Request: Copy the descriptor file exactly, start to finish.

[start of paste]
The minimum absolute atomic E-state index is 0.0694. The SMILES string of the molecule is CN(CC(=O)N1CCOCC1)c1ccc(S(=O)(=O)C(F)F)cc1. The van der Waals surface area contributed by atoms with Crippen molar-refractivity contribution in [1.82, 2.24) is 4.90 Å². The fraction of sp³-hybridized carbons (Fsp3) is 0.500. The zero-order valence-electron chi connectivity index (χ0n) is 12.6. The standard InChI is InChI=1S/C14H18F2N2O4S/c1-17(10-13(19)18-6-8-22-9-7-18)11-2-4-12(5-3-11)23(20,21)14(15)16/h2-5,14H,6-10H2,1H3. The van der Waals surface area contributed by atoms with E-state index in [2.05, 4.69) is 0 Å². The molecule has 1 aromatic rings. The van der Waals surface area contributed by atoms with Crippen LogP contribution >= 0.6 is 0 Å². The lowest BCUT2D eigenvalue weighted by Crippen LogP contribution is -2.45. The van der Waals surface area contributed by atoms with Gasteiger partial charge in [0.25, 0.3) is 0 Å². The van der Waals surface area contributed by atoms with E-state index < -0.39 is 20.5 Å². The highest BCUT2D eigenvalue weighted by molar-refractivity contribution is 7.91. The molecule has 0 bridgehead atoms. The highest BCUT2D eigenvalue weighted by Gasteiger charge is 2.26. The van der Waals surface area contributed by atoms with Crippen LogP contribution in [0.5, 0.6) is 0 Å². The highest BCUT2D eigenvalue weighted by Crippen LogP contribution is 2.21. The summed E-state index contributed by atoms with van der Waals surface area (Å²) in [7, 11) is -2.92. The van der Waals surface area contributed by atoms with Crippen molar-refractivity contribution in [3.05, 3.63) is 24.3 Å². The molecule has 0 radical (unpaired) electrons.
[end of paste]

The minimum absolute atomic E-state index is 0.0694. The SMILES string of the molecule is CN(CC(=O)N1CCOCC1)c1ccc(S(=O)(=O)C(F)F)cc1. The van der Waals surface area contributed by atoms with Crippen molar-refractivity contribution in [1.82, 2.24) is 4.90 Å². The fraction of sp³-hybridized carbons (Fsp3) is 0.500. The zero-order valence-electron chi connectivity index (χ0n) is 12.6. The standard InChI is InChI=1S/C14H18F2N2O4S/c1-17(10-13(19)18-6-8-22-9-7-18)11-2-4-12(5-3-11)23(20,21)14(15)16/h2-5,14H,6-10H2,1H3. The van der Waals surface area contributed by atoms with E-state index in [2.05, 4.69) is 0 Å². The molecule has 1 aromatic rings. The van der Waals surface area contributed by atoms with Crippen LogP contribution >= 0.6 is 0 Å². The lowest BCUT2D eigenvalue weighted by Crippen LogP contribution is -2.45. The van der Waals surface area contributed by atoms with Gasteiger partial charge in [0.25, 0.3) is 0 Å². The van der Waals surface area contributed by atoms with E-state index < -0.39 is 20.5 Å². The highest BCUT2D eigenvalue weighted by molar-refractivity contribution is 7.91. The molecule has 0 bridgehead atoms. The highest BCUT2D eigenvalue weighted by Gasteiger charge is 2.26. The van der Waals surface area contributed by atoms with Crippen LogP contribution in [0.5, 0.6) is 0 Å². The highest BCUT2D eigenvalue weighted by Crippen LogP contribution is 2.21. The summed E-state index contributed by atoms with van der Waals surface area (Å²) in [7, 11) is -2.92. The van der Waals surface area contributed by atoms with Crippen molar-refractivity contribution in [3.05, 3.63) is 24.3 Å². The molecule has 0 radical (unpaired) electrons.